While writing about Vineet Nayar (here), I came across an interesting incident in the Outlook article which is worth sharing here.

Vineet’s strategies and tactics to winning customers were as unconventional and effective as those he used to empower employees. He calls it “doing the unimaginable”.

Consider what he did with Reader’s Digest.
Mary Berner, the CEO then, had decided to give their outsourcing contract to a competitor of HCL. To try and change her mind Vineet called and asked her for five minutes of her time.
Now, it is quite difficult to refuse five minutes of one’s time, and that too for the CEO of a large company.
She agreed to the five minutes and they decided to have a call at 9am EST. Given the time difference between US and India, this time suited them both.

Five minutes after the call, Vineet drove straight to the airport from his office and took a flight to New York. He landed in new York at 6am. By 9am he was at her office.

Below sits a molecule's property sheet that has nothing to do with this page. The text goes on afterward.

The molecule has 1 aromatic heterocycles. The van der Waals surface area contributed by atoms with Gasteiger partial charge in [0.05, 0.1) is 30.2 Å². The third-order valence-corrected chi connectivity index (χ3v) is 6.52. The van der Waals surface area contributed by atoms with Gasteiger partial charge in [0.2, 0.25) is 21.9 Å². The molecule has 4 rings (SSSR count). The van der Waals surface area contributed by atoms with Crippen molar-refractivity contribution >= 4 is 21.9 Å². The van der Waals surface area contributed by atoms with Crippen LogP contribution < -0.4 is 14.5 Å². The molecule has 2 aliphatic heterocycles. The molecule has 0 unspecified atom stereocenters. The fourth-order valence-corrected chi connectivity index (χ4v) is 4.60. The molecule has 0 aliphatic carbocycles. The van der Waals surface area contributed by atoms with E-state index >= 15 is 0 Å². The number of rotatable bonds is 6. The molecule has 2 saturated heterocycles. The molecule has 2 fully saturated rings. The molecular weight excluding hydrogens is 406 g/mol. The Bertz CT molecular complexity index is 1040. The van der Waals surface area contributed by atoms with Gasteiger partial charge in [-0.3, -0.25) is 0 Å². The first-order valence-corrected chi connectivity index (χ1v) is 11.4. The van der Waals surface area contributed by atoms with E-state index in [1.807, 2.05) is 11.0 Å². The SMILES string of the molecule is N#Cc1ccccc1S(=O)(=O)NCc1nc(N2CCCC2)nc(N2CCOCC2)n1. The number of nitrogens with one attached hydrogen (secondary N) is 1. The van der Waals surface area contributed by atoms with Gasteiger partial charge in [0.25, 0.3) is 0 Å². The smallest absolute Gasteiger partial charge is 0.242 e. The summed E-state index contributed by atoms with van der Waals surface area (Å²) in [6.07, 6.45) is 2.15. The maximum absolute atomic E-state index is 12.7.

When he went in, she was, to put it mildly, quite surprised. She said,

“We were supposed to have a call.”

To which he responded,

“How many people will fly across the Atlantic just to have that five-minute chat with you?”

Her response was to call her CIO and ask him to change the decision. HCL won the deal and by 3.30pm Vineet took a flight back to India.

This episode is an example of his selective focus.

“You cannot always pick every battle and do stuff that is unimaginable. So, don’t go after stuff you do not believe in. But for stuff you believe in, you have to go with a ferocity that nobody thinks is possible. It’s about conviction.”


This is a pretty powerful story. Good thing she didn’t work from home that day, or take the call on her mobile phone :wink:


Haha…Good one Riley…
But I guess Vineet Nayar would have found a way to meet her somehow…